which is converted to python return "hello {0}".format("world").capitalize().

chain has two variants: chain is a macro, and chain* is a function.

A few examples are as follows:

(chain (slice 3) stop) ; => 3

Symbols as first argument, or arguments to python methods, are evaluated, so the following works:

(let ((format-str "hello {0}")
      (argument "world"))
 (py4cl:chain format-str (format argument))) ; => "hello world"

Arguments to methods are lisp, since only the top level forms in chain are treated specially:

CL-USER> (chain (slice 3) stop)
CL-USER> (let ((format-str "hello {0}")
               (argument "world"))
           (chain* format-str `(format ,argument)))
"hello world"
CL-USER> (chain* "result: {0}" `(format ,(+ 1 2)))
"result: 3"
CL-USER> (chain (aref "hello" 4))
CL-USER> (chain (aref "hello" (slice 2 4)))
CL-USER> (chain (aref #2A((1 2 3) (4 5 6)) (slice 0 2)))
#2A((1 2 3) (4 5 6))
CL-USER> (chain (aref #2A((1 2 3) (4 5 6))  1 (slice 0 2)))
#(4 5)
CL-USER> (pyexec "class TestClass:
      def doThing(self, value = 42):
        return value")
CL-USER> (chain ("TestClass") ("doThing" :value 31))

There is also (setf chain):

CL-USER> (pyeval
          (with-remote-object (array (np:zeros '(2 2)))
            (setf (chain* `(aref ,array 0 1)) 1.0
                  (chain* `(aref ,array 1 0)) -1.0)
#2A((0.0 1.0) (-1.0 0.0))

Note that this modifies the value in python, so the above example only works because =array= is a handle to a python object, rather than an array which is stored in lisp. The following therefore does not work:

CL-USER> (let ((array (np:zeros '(2 2))))
           (setf (chain* `(aref ,array 0 1)) 1.0
                 (chain* `(aref ,array 1 0)) -1.0)
#2A((0.0 0.0) (0.0 0.0))


`(with-remote-objects &body body)

If a sequence of python functions and methods are being used to manipulate data, then data may be passed between python and lisp. This is fine for small amounts of data, but inefficient for large datasets.

The with-remote-objects and with-remote-objects* macros provide unwind-protect environments in which all python functions return handles rather than values to lisp. This enables python functions to be combined without transferring much data.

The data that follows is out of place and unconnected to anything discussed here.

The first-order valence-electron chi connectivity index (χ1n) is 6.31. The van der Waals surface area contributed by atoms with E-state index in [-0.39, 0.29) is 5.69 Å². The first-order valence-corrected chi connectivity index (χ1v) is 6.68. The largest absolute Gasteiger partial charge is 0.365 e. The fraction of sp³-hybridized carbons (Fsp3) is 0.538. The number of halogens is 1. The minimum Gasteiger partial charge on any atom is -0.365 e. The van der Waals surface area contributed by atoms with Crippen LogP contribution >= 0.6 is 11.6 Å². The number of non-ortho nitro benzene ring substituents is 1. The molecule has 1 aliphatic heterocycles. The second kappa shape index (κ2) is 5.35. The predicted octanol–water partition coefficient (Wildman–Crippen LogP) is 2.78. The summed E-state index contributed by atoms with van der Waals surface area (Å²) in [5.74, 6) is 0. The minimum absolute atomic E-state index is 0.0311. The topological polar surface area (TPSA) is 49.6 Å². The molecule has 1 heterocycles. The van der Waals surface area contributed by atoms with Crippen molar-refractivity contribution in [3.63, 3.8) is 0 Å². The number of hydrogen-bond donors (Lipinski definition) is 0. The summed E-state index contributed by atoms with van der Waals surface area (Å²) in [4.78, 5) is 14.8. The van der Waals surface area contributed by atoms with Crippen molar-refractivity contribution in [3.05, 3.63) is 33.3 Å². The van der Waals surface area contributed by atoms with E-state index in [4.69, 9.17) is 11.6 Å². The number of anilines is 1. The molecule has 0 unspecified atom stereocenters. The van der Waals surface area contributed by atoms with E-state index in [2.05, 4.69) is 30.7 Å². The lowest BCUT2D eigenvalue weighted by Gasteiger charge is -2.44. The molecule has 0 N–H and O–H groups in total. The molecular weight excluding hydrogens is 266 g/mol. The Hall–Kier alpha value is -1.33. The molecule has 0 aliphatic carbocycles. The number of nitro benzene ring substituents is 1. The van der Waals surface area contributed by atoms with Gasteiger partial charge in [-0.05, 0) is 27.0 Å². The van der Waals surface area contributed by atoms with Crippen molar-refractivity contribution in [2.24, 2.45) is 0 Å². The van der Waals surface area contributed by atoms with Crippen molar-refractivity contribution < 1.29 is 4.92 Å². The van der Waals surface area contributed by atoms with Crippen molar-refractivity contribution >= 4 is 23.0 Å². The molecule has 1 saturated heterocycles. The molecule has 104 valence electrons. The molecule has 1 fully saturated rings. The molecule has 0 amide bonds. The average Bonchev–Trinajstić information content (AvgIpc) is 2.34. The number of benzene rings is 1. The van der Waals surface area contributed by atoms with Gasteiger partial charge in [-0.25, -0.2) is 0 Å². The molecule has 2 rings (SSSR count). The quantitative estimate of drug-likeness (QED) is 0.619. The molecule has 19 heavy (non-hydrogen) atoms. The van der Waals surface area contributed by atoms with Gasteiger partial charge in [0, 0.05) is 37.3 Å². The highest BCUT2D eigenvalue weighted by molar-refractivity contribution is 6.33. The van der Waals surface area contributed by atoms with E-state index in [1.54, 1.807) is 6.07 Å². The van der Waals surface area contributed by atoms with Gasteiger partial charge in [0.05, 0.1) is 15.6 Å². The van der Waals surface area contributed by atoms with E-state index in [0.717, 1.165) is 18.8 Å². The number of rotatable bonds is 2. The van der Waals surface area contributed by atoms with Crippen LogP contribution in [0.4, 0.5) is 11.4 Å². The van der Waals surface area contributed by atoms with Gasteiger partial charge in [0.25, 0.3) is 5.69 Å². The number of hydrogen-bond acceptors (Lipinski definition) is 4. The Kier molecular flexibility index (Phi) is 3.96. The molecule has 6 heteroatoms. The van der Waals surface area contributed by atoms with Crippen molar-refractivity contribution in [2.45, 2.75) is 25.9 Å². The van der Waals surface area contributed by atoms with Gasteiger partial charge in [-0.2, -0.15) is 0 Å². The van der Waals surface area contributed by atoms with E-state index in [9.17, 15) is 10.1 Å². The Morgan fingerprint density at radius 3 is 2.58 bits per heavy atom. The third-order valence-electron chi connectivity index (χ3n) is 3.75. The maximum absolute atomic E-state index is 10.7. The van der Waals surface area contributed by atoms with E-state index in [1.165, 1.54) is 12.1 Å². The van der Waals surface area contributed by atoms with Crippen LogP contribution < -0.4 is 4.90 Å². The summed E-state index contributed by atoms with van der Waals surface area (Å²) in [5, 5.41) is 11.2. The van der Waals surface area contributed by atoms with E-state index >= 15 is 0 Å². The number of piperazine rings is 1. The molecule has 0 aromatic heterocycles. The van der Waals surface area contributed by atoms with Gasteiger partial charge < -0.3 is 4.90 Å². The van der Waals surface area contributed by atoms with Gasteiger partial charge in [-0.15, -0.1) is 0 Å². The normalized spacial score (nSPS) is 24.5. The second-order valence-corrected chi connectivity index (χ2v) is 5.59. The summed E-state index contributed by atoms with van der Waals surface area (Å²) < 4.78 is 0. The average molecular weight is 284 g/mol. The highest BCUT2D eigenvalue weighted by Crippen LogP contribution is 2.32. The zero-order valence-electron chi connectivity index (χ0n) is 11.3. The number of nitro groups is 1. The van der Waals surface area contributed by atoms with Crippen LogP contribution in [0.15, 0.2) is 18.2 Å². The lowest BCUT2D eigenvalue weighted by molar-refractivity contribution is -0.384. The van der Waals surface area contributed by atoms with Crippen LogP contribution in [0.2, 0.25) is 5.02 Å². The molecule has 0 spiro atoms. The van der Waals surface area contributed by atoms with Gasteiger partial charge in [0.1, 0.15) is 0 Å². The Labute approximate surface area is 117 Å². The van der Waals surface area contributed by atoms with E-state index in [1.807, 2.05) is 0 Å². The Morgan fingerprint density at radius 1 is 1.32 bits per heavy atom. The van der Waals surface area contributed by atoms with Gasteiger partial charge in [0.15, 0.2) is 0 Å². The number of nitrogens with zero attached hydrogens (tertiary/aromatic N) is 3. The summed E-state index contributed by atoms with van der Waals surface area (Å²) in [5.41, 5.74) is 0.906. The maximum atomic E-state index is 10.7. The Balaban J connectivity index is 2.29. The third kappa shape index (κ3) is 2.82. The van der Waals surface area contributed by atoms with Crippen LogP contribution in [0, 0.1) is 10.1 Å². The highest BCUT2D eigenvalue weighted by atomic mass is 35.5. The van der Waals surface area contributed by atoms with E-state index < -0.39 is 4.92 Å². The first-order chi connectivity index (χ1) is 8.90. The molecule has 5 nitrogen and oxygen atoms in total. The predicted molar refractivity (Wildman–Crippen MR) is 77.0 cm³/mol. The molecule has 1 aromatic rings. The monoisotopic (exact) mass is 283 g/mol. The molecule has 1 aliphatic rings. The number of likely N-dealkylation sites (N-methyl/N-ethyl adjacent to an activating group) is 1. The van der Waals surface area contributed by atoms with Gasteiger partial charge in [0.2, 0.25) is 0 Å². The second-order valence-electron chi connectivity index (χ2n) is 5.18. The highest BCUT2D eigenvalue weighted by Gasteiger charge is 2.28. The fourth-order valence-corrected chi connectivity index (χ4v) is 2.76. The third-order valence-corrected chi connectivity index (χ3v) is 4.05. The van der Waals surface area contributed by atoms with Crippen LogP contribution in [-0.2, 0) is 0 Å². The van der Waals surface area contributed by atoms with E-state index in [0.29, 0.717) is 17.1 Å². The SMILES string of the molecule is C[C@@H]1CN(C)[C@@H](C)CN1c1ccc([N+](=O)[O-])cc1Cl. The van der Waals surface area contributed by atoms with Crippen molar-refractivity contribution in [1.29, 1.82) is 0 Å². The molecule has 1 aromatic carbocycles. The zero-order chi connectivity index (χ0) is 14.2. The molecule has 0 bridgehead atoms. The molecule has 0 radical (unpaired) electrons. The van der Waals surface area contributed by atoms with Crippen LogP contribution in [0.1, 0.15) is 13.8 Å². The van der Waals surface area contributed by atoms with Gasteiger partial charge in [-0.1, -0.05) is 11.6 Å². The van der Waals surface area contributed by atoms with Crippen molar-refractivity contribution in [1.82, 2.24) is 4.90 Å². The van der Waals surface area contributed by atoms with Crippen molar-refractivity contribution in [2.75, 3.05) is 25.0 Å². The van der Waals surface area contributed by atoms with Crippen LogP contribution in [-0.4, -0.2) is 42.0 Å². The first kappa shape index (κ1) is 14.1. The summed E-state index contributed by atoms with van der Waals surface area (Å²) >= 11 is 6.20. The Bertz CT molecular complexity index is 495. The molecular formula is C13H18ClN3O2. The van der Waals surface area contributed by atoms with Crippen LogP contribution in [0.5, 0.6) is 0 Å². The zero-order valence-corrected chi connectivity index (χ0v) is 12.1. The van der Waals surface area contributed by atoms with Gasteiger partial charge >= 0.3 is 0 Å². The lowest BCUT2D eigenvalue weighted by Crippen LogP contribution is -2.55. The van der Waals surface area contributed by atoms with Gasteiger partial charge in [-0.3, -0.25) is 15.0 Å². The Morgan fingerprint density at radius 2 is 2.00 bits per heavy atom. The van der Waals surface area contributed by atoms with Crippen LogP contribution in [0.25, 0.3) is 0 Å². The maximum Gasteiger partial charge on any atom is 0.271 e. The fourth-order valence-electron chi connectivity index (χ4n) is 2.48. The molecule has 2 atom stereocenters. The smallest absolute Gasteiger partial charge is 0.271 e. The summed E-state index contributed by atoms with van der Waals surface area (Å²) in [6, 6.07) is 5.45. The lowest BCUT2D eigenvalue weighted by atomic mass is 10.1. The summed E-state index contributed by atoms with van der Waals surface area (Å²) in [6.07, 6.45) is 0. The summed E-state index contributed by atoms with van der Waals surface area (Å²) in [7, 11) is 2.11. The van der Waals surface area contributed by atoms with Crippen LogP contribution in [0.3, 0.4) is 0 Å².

(with-remote-objects (py4cl:python-eval "1+2"))
; => #S(PY4CL::PYTHON-OBJECT :TYPE "<class 'int'>" :HANDLE 0)

with-remote-objects* evaluates the last result, instead of merely returning a handle

(with-remote-objects* (py4cl:python-eval "1+2")) ; => 3

The advantage comes when dealing with large arrays or other datasets:

CL-USER> (time (let ((arr (make-array 1000000
                                      :element-type 'single-float
                                      :initial-element 2.0)))
                 (np:sum (np:add arr arr))))
;  0.258 seconds of real time
;  8,065,504 bytes consed
CL-USER> (time (with-remote-objects
                 (let ((arr (make-array 1000000
                                        :element-type 'single-float
                                        :initial-element 2.0)))
                   (np:sum (np:add arr arr)))))
;  0.100 seconds of real time
;  4,065,456 bytes consed

Note that this requires you to solely use python functions and methods. So, do not expect something like this to work:

(with-remote-objects (print (aref (np:ones :shape '(10000000)) 0)))
; Error

to work.

Besides this, see Setting up for using ram-disk and numpy-file-format to combine lisp and python functions. .


(python-getattr object slot-name)

Lisp structs and class objects can be passed to python, put into data structures and returned:

(defpyfun "dict") ; Makes python dictionaries

(defstruct test-struct
    x y)

(let ((map (dict :key (make-test-struct :x 1 :y 2))))  ; Make a dictionary, return as hash-map
  ;; Get the struct from the hash-map, and get the Y slot
    (chain* `(aref ,map "key"))))  ; => 2

In python this is handled using an object of class UnknownLispObject, which contains a handle. The lisp object is stored in a hash map *lisp-objects*. When the python object is deleted, a message is sent to remove the object from the hash map.

To enable python to access slots, or call methods on a struct or class, a handler function needs to be registered. This is done by providing a method for generic function python-getattr. This function will be called when a python function attempts to access attributes of an object (__getattr__ method).

;; Define a class with some slots
(defclass test-class ()
  ((value :initarg :value)))

;; Define a method to handle calls from python
(defmethod python-getattr ((object test-class) slot-name)
    ((string= slot-name "value") ; data member
      (slot-value object 'value))
    ((string= slot-name "func")  ; method, return a function
      (lambda (arg) (* 2 arg)))
    (t (call-next-method)))) ; Otherwise go to next method

(let ((instance (make-instance 'test-class :value 21)))
  ;; Get the value from the slot, call the method
  ;; python: instance.func(instance.value)
  (chain* `((@ ,instance func) (@ ,instance value))))  ; => 42